FIG. 4B is a timing diagram that illustrates SNMP agent CPU loading due to SNMP requests in accordance with one embodiment of the present invention.

FIG. 4C is a timing diagram that illustrates SNMP requests and corresponding responses in accordance with one embodiment of the present invention.

FIG. 5 is a high-level flow diagram that illustrates a method for predictively responding to SNMP commands in accordance with one embodiment of the present invention.

FIG. 6 is a low-level flow diagram that illustrates a method for predictively responding to SNMP commands in accordance with one embodiment of the present invention.

FIG. 7 is a flow diagram that illustrates a method for classifying a SNMP request in accordance with one embodiment of the present invention.

FIG. 8 is a flow diagram that illustrates a method for populating a cache with response packets including prefetched response data in accordance with one embodiment of the present invention.

FIG. 9 is a flow diagram that illustrates a method for prefetching response data in accordance with one embodiment of the present invention.

FIG. 10 is a flow diagram that illustrates a method for validating cache entries in accordance with one embodiment of the present invention.

FIG. 11A is a block diagram that illustrates a pattern file in accordance with one embodiment of the present invention.

FIG. 11B is a block diagram that illustrates a command language interface in accordance with one embodiment of the present invention.

FIG. 11C is a block diagram that illustrates using the command language interface of FIG. 11B to configure the pattern file of FIG. 11A in accordance with one embodiment of the present invention.

DETAILED DESCRIPTION OF A PREFERRED EMBODIMENT

Embodiments of the present invention are described herein in the context of a method and apparatus for predictively responding to Simple Network Management Protocol (SNMP) commands. Those of ordinary skill in the art will realize that the following detailed description of the present invention is illustrative only and is not intended to be in any way limiting. Other embodiments of the present invention will readily suggest themselves to such skilled persons having the benefit of this disclosure. Reference will now be made in detail to implementations of the present invention as illustrated in the accompanying drawings. The same reference indicators will be used throughout the drawings and the following detailed description to refer to the same or like parts.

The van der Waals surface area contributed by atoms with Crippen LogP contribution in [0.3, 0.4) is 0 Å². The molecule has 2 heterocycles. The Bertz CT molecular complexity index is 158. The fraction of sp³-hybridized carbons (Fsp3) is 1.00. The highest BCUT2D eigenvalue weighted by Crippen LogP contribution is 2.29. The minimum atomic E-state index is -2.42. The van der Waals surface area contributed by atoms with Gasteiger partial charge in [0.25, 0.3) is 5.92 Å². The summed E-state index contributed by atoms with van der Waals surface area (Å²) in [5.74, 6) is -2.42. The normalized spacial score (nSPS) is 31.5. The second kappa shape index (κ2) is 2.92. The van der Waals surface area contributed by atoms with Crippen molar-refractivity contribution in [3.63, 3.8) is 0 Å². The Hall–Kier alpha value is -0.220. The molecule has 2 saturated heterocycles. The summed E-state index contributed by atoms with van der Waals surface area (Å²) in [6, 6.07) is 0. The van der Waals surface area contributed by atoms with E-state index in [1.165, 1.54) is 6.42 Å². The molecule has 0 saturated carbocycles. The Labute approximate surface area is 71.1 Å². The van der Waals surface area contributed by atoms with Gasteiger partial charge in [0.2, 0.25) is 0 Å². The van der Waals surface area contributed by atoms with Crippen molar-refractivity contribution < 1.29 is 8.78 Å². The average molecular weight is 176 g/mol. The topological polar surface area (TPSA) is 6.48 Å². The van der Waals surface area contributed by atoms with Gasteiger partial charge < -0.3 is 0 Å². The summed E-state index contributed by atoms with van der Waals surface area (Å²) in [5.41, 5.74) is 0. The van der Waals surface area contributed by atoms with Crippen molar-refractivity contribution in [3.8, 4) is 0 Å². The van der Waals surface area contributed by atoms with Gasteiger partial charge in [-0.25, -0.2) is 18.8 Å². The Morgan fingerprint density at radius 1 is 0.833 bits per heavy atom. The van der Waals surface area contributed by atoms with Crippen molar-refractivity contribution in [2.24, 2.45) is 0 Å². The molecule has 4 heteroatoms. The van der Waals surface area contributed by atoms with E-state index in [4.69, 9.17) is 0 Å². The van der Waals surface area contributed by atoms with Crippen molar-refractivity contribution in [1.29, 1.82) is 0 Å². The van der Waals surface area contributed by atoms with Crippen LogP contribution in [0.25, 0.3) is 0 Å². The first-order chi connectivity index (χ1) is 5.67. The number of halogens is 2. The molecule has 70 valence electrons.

In the interest of clarity, not all of the routine features of the implementations described herein are shown and described. It will, of course, be appreciated that in the development of any such actual implementation, numerous implementation-specific decisions must be made in order to achieve the developer's specific goals, such as compliance with application- and business-related constraints, and that these specific goals will vary from one implementation to another and from one developer to another. Moreover, it will be appreciated that such a development effort might be complex and time-consuming, but would nevertheless be a routine undertaking of engineering for those of ordinary skill in the art having the benefit of this disclosure.

According to embodiments of the present invention, a network agent populates a memory with prefetched response data based on whether one or more data requests match a predetermined pattern. A response that comprises the prefetched response data is sent if the memory includes the response data corresponding to the request.